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Hardy's Literary Language and Victorian Philology$

Dennis Taylor

Print publication date: 1993

Print ISBN-13: 9780198122616

Published to Oxford Scholarship Online: October 2011

DOI: 10.1093/acprof:oso/9780198122616.001.0001

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(p.385) Appendix 2 Hardy's Notable Dialect Words in Wright and the OED

(p.385) Appendix 2 Hardy's Notable Dialect Words in Wright and the OED

Source:
Hardy's Literary Language and Victorian Philology
Publisher:
Oxford University Press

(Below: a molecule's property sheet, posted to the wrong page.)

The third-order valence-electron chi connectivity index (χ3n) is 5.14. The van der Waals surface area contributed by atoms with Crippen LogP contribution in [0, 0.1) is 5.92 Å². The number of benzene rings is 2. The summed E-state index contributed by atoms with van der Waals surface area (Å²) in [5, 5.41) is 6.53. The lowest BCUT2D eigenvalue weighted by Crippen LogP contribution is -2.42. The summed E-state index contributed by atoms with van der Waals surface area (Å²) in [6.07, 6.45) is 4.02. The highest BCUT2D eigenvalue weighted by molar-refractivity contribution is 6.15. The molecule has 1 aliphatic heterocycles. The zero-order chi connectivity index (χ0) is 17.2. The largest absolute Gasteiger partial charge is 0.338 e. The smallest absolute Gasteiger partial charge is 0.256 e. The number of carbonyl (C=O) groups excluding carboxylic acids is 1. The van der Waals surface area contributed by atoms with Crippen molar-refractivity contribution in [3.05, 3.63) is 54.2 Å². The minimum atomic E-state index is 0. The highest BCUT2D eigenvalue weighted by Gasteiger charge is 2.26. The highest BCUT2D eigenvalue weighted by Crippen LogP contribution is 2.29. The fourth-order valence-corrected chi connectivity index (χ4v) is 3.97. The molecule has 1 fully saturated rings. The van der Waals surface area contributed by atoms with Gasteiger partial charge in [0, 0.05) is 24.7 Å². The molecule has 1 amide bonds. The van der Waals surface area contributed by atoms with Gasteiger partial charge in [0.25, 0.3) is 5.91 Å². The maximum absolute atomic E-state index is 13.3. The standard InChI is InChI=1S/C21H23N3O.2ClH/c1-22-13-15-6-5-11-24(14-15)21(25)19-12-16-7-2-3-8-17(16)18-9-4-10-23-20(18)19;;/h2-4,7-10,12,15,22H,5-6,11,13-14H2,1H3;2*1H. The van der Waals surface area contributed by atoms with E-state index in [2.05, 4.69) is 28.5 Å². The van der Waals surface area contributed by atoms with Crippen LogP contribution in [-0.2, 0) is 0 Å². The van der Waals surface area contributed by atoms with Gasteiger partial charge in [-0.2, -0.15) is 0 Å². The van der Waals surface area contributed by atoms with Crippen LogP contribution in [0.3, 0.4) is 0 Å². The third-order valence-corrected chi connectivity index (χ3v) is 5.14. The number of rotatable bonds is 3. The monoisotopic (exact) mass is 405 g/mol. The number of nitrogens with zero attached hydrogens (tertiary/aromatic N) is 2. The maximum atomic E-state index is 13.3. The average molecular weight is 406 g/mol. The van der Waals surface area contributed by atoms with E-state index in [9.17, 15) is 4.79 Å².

The dialect words for which Hardy is listed as the unique entry in Wright and, as noted, in the OED, are: a-croupied (‘crouched [down]’), a-gaying, anighst (as adv., but listed by Barnes in his ‘List’), bachelor man, batty-cake (small cake, listed by Hardy in his copy of Barnes's 1863 Glossary), blinking (‘shining intermittently’), turn the blood (‘cure [by magical application]’), bodement, burn off (show a light to warn smugglers), by side and by seam (‘everywhere’), chaw high (chew high, be snooty), church-hatch (church-gate), clipsing (and colling), coffee (a kind of toast and water), colours (blushes), comb-washing (last drainings of honeycomb), corpel (‘corporal’), (an eighty) cow dairy, creeping-up (‘growing-up’), cribbed (and confined) (but see Barnes's crib), curst (‘afflicted’), dark man (‘the devil’), do the door (‘fasten the door’), doleful-bell (a plant), flame (phlegm), frantical, full-buff (unique spelling, ‘right smack’), furmity booth (though frummety etc. is common), glutchpipe (‘throat’), go azew (cow ‘dry up’), God-forgive-me (mug for warming beer), fret his heart green, griffin (apple), harlican (term of abuse; see CL, iii. 24), het across (‘strike across country’), holm-berry (also OED), house-ridding (‘moving house’, also OED), hurdle-staves (stakes supporting a hurdle), hurdler (‘one who makes hurdles’, also listed but not labelled in the OED), jerry-go-nimble (see slang words), jigging party (OED only), limberish (‘weak’), livier (see ‘local’ words), low upon ground (‘down in the world’), top lip (see ‘colloquial’ words), swing the mallet (‘strike while the iron is hot’), man-a-lost (cry for help), market-nitch (amount of ale for after market), maul down (‘lift down’, OED only), wed over the moor (‘marry at a distance’), near-foot-afore (left fore-foot), nibleykin (of rum) (‘a wee drop’), Od name it all, Od plague you, Odd nation (exclam.), in full pail (said of cows, also OED but not labelled), pick-thong (‘apple’, also OED), pinking in (of day) (also OED), playward (‘playful’, also OED), plumness (solidity), poignard (‘thatching-rod’, also OED), pull-tails (from straw, OED only), rat-tailed (‘and old’) (i.e. a horse), reed-drawer (also OED but not labelled), reed-press (also OED but not labelled), rendlewood (‘ripped-off bark’, also OED), ricking-rod (‘thatching-rod’, also OED but not labelled), rozum (person with strange ideas), scrounch it all!, sharpsand (clean sand), skitty boot (also OED, unique Dorset citation), slim-faced (‘sly’, also OED)*, slittering (‘skipping about’, unique form), spar-house (for spar-making, OED only), spit-and-daub (rough mortar), on the stoop (in a stooping position), strangle (‘strange’), stray-line (see ‘technical’ words), swede-lifting (also OED), take up (the water-meadows) (i.e. clean out the ditches), tardle (sb., ‘tangled mass’, OED only, Wright lists a verb form), tear-brass (‘rowdy’, also OED but not labelled), D’ye tell o't!, teuny (‘sickly’, (p.386) listed by Hardy in his copy of Barnes's 1863 Glossary), thirtingill (‘wrong-headed’, a word Hardy had listed in Barnes's ‘Glossary’), tisty-tosty (‘round like a cowslip-ball’, also OED), toil (‘lay a trap’, also OED), toppermost (adj.), trading o't (going from one place to another), trangley (‘trinkets’), trencher-woman (‘one with good appetite’, also OED but not labelled), unrind (‘fig.’, ‘undress’, also OED but not labelled), what a man (can it be)? (i.e. ‘who?’), wing-bonnet (also OED), with-wind (in attrib. sense, ‘with-wind nature’, OED only), wooden story (‘lame excuse’), wring-down (sb., last drop of cider, also OED but not labelled), wuzz (in this spelling, ‘bronchial wheeze’).